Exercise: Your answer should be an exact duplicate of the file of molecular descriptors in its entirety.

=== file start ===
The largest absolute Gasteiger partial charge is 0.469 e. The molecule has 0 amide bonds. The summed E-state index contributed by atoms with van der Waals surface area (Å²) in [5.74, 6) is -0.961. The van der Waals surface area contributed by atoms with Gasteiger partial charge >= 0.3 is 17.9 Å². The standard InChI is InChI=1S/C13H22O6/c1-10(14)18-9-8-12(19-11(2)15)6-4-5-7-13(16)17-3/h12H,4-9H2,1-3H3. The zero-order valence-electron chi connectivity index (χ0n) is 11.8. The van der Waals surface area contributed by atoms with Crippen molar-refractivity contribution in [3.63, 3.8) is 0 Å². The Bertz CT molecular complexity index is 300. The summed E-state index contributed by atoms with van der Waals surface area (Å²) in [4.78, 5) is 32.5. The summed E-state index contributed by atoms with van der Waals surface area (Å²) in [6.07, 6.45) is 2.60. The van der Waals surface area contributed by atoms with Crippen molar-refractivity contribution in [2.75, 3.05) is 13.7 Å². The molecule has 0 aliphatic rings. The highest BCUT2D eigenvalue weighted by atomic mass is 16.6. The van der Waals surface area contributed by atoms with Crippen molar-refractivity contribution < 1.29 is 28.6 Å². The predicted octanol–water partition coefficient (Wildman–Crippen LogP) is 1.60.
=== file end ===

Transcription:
The largest absolute Gasteiger partial charge is 0.469 e. The molecule has 0 amide bonds. The summed E-state index contributed by atoms with van der Waals surface area (Å²) in [5.74, 6) is -0.961. The van der Waals surface area contributed by atoms with Gasteiger partial charge >= 0.3 is 17.9 Å². The standard InChI is InChI=1S/C13H22O6/c1-10(14)18-9-8-12(19-11(2)15)6-4-5-7-13(16)17-3/h12H,4-9H2,1-3H3. The zero-order valence-electron chi connectivity index (χ0n) is 11.8. The van der Waals surface area contributed by atoms with Crippen molar-refractivity contribution in [3.63, 3.8) is 0 Å². The Bertz CT molecular complexity index is 300. The summed E-state index contributed by atoms with van der Waals surface area (Å²) in [4.78, 5) is 32.5. The summed E-state index contributed by atoms with van der Waals surface area (Å²) in [6.07, 6.45) is 2.60. The van der Waals surface area contributed by atoms with Crippen molar-refractivity contribution in [2.75, 3.05) is 13.7 Å². The molecule has 0 aliphatic rings. The highest BCUT2D eigenvalue weighted by atomic mass is 16.6. The van der Waals surface area contributed by atoms with Crippen molar-refractivity contribution < 1.29 is 28.6 Å². The predicted octanol–water partition coefficient (Wildman–Crippen LogP) is 1.60.